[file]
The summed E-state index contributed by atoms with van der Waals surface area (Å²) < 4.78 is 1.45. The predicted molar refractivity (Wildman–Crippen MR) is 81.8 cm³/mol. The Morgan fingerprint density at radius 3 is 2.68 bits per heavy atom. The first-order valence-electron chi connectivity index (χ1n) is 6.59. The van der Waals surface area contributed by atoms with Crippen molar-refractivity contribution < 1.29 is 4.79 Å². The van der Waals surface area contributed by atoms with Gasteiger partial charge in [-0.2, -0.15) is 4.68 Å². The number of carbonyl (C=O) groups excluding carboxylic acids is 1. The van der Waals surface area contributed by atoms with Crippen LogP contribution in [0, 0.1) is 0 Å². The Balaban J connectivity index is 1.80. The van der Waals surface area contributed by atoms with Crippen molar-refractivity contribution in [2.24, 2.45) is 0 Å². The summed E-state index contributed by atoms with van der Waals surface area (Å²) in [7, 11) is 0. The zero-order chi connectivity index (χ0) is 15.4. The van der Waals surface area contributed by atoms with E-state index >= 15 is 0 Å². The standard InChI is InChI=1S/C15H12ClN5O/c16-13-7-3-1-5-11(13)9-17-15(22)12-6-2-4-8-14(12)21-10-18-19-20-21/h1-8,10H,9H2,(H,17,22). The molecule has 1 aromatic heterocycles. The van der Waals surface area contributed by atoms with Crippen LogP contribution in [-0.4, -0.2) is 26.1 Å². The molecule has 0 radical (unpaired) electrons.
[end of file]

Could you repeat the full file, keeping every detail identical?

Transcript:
The summed E-state index contributed by atoms with van der Waals surface area (Å²) < 4.78 is 1.45. The predicted molar refractivity (Wildman–Crippen MR) is 81.8 cm³/mol. The Morgan fingerprint density at radius 3 is 2.68 bits per heavy atom. The first-order valence-electron chi connectivity index (χ1n) is 6.59. The van der Waals surface area contributed by atoms with Crippen molar-refractivity contribution < 1.29 is 4.79 Å². The van der Waals surface area contributed by atoms with Gasteiger partial charge in [-0.2, -0.15) is 4.68 Å². The number of carbonyl (C=O) groups excluding carboxylic acids is 1. The van der Waals surface area contributed by atoms with Crippen LogP contribution in [0, 0.1) is 0 Å². The Balaban J connectivity index is 1.80. The van der Waals surface area contributed by atoms with Crippen molar-refractivity contribution in [2.24, 2.45) is 0 Å². The summed E-state index contributed by atoms with van der Waals surface area (Å²) in [7, 11) is 0. The zero-order chi connectivity index (χ0) is 15.4. The van der Waals surface area contributed by atoms with E-state index >= 15 is 0 Å². The standard InChI is InChI=1S/C15H12ClN5O/c16-13-7-3-1-5-11(13)9-17-15(22)12-6-2-4-8-14(12)21-10-18-19-20-21/h1-8,10H,9H2,(H,17,22). The molecule has 1 aromatic heterocycles. The van der Waals surface area contributed by atoms with Crippen LogP contribution in [-0.4, -0.2) is 26.1 Å². The molecule has 0 radical (unpaired) electrons.